Skateboarding has been a staple of American counterculture for at least 60 years, carving out a niche as one of the world’s most popular “extreme sports.”
Popularized in Southern California in the 1970s, skateboarding actually originated as a land-based alternative to surfing. It was initially viewed as more of an art form or a cultural centerpiece than a competitive sport; in fact, many skaters still view it that way.
In recent decades, however, skateboarding competitions have become more common, in the U.S. and around the world. And the sport has found new audiences through annual television events like ESPN’s X Games, and the popular video game series Tony Hawk's Pro Skater.
Skateboarding has also seen a boon during the pandemic. According to ActionWatch, which compiles and provides data on the skateboarding industry, there were about 8.87 million skateboarders in the U.S. alone in 2020.
GOING FOR GOLD: Sign up for our Olympics newsletter
BY THE NUMBERS: From youngest to oldest Olympians
Though some might bristle at the notion of skateboarding going “mainstream,” most skaters today see the sport’s inclusion at the Olympics as part of its natural evolution. They’re excited to see skateboarding be given a global platform, and to show the uninitiated what makes the sport unique.
“I think putting on a competition with a high platform, you’re finally meshing the art and the sport,” American skateboarder Bryce Wettstein said. “... It can be an art and a sport together, and I think that’s what makes it such a beautiful thing.”
Dates: July 25-26, Aug. 4-5
Story continues below video:
How it works:
Olympic skateboarding features two disciplines: Street and park.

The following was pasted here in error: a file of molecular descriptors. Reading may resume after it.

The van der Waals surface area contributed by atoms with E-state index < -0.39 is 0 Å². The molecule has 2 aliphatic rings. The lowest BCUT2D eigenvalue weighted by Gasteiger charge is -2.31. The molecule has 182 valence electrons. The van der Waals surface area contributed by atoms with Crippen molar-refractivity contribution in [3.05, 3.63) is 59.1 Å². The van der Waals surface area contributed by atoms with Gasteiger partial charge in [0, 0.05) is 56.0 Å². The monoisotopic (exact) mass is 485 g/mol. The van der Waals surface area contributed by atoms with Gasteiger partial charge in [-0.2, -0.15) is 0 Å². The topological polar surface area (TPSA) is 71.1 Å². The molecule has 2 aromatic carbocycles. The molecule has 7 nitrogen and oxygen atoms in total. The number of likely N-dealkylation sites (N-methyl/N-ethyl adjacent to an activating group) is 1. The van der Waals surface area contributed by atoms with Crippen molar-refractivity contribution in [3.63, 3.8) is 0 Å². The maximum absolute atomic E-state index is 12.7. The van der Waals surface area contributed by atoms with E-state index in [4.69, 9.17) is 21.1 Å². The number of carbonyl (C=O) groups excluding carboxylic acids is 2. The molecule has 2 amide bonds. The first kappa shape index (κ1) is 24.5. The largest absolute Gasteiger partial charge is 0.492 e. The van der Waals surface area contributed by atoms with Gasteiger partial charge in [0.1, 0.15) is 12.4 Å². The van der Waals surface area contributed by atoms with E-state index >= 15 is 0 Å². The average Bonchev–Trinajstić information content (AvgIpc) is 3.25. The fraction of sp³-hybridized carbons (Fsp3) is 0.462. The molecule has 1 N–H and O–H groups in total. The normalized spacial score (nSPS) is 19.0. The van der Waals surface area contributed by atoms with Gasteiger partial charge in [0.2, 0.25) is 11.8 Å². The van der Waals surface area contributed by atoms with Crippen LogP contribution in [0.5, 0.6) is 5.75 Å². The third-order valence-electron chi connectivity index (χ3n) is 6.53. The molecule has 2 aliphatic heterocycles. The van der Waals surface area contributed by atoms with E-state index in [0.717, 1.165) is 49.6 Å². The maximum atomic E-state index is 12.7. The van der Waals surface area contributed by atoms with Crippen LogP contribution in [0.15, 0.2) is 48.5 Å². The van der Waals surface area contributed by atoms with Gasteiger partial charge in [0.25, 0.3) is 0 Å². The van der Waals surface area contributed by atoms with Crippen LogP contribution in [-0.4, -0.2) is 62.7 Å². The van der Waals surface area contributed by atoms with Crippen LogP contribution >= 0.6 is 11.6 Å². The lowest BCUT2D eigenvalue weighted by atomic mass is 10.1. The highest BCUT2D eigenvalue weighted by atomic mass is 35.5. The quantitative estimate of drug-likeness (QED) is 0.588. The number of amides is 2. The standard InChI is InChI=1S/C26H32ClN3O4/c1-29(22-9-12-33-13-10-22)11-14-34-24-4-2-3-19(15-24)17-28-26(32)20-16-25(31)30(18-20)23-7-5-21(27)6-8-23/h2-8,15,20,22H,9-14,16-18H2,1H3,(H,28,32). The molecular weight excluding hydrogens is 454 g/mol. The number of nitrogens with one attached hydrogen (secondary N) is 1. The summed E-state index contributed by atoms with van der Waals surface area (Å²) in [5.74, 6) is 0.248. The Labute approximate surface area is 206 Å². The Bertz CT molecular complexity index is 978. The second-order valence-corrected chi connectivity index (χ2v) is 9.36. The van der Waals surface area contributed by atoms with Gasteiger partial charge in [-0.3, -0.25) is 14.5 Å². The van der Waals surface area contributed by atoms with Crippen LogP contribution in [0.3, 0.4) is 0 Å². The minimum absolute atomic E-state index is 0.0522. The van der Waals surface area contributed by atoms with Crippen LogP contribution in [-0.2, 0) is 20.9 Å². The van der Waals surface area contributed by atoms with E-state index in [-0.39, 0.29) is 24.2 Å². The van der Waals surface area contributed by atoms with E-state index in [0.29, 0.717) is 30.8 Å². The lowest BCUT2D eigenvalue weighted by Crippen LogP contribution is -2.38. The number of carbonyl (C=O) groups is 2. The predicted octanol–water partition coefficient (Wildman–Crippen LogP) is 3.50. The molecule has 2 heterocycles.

In street competitions, skaters perform a variety of tricks on a course consisting of rails, benches, ramps, stairs and other features you might encounter on a city street. Olympic-style competition consists of two 45-second runs, and five single-trick attempts. The top four of those seven scores are added to determine the final overall score.
In park, the course more closely resembles a hollowed-out bowl, allowing skaters to ride up the side and perform tricks in mid-air. Skaters have three 45-second runs in which to complete tricks, and only the score from the best run counts.
Both disciplines typically feature a variety of tricks, including board flips and grinds, where skaters slide a part of the board on the edge of a bowl or rail.
Story continues below video:
The path to gold:
There will be a maximum of 20 skaters in each gender and discipline in Tokyo. Typically, eight skaters in each category reach the final round.
Runs are scored on a scale from either 0 to 100 or 0 to 10, depending on the discipline. Judges evaluate skaters on the variety and technical difficulty of the tricks they perform as well as execution, creativity, use of the course and flow, among other considerations. Points are deducted for repeating tricks or wiping out.
The World Skate Federation rulebook also acknowledges the importance of “skateboarding common sense” in the judging process.
U.S. athlete to watch: Nyjah Huston, street.
The 26-year-old Huston is one of the world’s most popular and accomplished skateboarders. A 12-time X Games gold medalist and three-time world champion, he has long been the top-ranked skater in men’s street. And he seems all but certain to add an Olympic gold medal to his résumé this summer.
International athlete to watch: Misugu Okamoto, park, Japan.
Okamoto, 14, burst onto the scene in 2019 and quickly became the most dominant skater in the field. She won all five of the international competitions she entered prior to the pandemic, including the 2019 world championships and 2019 X Games. With the Tokyo Games set to take place about five hours from her hometown of Gifu, Okamoto is likely to blossom into a hometown star in Japan.
This article originally appeared on USA TODAY: Skateboarding among new sports at 2021 Olympics Summer Games